Bonus: Updating the Slider Images Automatically Using Bannerbear

    An image slider is often used in the banner section of a website to display featured products, the latest promotion, upcoming events, etc. As they are often available for a limited period only, they need to be updated every now and then.

    Here’s a hack to update the images automatically without creating new ones: create a banner design that can be reused for different products/promotions/events and make them update themselves.

    Let’s learn how to do this by looking at an example.

    Instead of using a normal image URL, we’ll use a special image URL that will create a new image automatically when the URL changes, like the one below (replace hello with various texts and paste the URL into your browser address bar to see what happens 😉):

    https://ondemand.bannerbear.com/simpleurl/01YWAxB7nGYdJrKoXM/title/text/hello
    

    The URL will make Bannerbear, an image generation API, generate an image based on the design template below and set the value passed in the URL (hello) as the text of the layer named "title".

    a screenshot of the Bannerbear design template used to make the banner image a banner image generated using Bannerbear Simple URL

    To implement this on a website's banner slider, you can create a database to store the names and values of the layers in the template. In your JavaScript code, pull these data from the database and use them in the URL. If any value in the database is updated, it will change the URL and Bannerbear will generate a new image automatically.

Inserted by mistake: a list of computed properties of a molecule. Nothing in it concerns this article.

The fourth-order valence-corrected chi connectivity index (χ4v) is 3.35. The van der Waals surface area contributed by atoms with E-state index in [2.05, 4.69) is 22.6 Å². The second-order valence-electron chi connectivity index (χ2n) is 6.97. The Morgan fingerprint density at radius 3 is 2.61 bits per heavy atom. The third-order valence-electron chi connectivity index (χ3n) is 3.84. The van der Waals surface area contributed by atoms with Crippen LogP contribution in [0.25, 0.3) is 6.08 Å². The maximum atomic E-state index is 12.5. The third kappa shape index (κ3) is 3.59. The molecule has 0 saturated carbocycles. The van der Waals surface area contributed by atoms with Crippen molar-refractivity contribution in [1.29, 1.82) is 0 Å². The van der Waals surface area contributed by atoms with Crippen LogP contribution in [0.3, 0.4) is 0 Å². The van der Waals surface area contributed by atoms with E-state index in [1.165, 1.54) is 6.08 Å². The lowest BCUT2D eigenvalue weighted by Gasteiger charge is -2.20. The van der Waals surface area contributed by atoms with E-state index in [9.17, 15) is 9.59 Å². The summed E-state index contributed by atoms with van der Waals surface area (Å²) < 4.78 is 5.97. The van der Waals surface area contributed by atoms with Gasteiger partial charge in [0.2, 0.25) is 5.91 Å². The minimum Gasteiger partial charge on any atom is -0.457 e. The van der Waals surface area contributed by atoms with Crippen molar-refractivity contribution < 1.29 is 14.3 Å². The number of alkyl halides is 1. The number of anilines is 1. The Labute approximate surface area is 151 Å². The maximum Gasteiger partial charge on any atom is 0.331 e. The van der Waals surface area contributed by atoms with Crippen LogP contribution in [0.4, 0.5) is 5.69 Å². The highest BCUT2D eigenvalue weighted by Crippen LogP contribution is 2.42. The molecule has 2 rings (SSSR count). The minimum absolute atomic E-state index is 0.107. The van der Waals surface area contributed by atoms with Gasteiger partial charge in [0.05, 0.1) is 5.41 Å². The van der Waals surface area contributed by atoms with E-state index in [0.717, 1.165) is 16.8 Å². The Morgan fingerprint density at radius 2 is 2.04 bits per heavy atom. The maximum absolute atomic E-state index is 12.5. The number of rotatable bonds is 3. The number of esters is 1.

Assign the URL to a variable and set it as the src of your image.

    // Second banner
    var secondEventTitle = 'Hi! *Freshmen* Orientation Day'; // pull from database
    var secondImageUrl = `https://ondemand.bannerbear.com/simpleurl/01YWAxB7nGYdJrKoXM/title/text/${encodeURIComponent(secondEventTitle)}`;
    
    document.getElementById('img-2').src = secondImageUrl;
    

    The image on the slider will get updated automatically. You don't need to download the new image or update the code.

    a screenshot of the dynamically generated image shown on the banner slider

    🐻 To learn more about how to use the URL, refer to this tutorial.

    Testing the Image Slider on CodePen

    You can view the full code and try the image slider on CodePen.

    Conclusion

    When deciding whether to use custom code or an external library in your project, it's important to consider the specific needs of the project. Using an external library can make the process faster and easier, as it often comes with pre-built functionality and design elements. On the other hand, using custom code allows for more customization and control.

    If you like to use external libraries in your project because of faster implementation, you should try Bannerbear. It helps you add image and video generation capability to your app easily and quickly. Start a free trial to try it out.

    About the authorJosephine Loo
    Josephine is an automation enthusiast. She loves automating stuff and helping people to increase productivity with automation.

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    How to Create an Image Slider in HTML, CSS, and Javascript
    How to Create an Image Slider in HTML, CSS, and Javascript